There are many recordkeeping processes that can be automated, including capturing records into the corporate recordkeeping system, titling, and classification. The fewer the functions a system performs, the less configuration it requires. Conversely, a system that manages a broad range of functions and has many possible recordkeeping outcomes needs much more careful configuration to ensure that the records and metadata it captures meet your organisation’s needs.

A system that indiscriminately captures information, records and metadata without attention to your business needs can be problematic. You can easily find yourself overloaded with information that is uncategorised, difficult to search and has little or no value to your business.

Business systems and processes that are streamlined and highly transactional are good candidates for recordkeeping automation. When a user completes a form while providing a service to a client, it is easy for them to link that action to the outcome of their business unit. In instances like these, the business process and the recordkeeping process align very well and the user experience of recordkeeping can be seamless.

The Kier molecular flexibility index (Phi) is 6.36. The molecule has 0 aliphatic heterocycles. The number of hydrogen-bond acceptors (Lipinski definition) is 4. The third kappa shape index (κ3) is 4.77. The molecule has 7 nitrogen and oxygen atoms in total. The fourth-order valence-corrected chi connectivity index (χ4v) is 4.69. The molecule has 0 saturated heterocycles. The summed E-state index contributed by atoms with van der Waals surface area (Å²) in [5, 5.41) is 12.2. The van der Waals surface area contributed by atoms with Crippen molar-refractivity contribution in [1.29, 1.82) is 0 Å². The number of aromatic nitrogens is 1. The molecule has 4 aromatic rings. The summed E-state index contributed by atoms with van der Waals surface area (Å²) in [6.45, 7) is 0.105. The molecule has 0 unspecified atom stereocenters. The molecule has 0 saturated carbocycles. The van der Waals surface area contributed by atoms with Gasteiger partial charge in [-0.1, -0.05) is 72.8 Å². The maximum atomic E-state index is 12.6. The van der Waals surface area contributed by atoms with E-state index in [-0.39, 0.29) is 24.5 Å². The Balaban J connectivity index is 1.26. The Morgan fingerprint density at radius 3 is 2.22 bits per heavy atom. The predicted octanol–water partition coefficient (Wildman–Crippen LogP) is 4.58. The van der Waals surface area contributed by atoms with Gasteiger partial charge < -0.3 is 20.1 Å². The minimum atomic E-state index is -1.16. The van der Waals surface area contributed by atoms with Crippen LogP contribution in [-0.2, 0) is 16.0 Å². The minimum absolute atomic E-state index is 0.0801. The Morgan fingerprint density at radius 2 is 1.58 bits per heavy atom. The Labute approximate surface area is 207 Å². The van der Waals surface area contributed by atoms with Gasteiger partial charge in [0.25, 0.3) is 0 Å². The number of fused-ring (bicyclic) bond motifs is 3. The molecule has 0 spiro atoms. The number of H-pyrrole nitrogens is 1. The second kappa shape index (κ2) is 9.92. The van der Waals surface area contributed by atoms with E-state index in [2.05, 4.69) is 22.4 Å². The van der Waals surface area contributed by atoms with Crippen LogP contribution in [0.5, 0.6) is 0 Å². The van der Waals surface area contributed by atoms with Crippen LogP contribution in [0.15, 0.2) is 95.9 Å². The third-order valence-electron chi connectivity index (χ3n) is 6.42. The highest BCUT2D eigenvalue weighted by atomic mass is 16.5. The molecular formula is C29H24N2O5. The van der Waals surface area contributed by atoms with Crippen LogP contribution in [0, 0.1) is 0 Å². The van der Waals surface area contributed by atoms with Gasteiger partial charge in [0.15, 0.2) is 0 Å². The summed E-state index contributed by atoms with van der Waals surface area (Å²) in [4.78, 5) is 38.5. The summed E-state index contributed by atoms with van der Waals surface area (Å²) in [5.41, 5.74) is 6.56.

Sometimes you just want a bit of autonomy

Users are likely to respond better to greater recordkeeping autonomy for the types of work that engender a sense of ownership, such as research papers, policy formulation or other records that involve iterative drafting.

There is always some risk to information capture when users have a high level of recordkeeping autonomy. In these instances, there are two conditions for capturing full and accurate records. First, the user must have the correct knowledge of how to create and capture the required records. Secondly, the user must be conscientious in performing these recordkeeping actions. If the user does not give recordkeeping enough priority, important information can be lost. This can happen for many reasons, from trying to cover up wrongdoing, to people simply putting off their filing because they are too busy.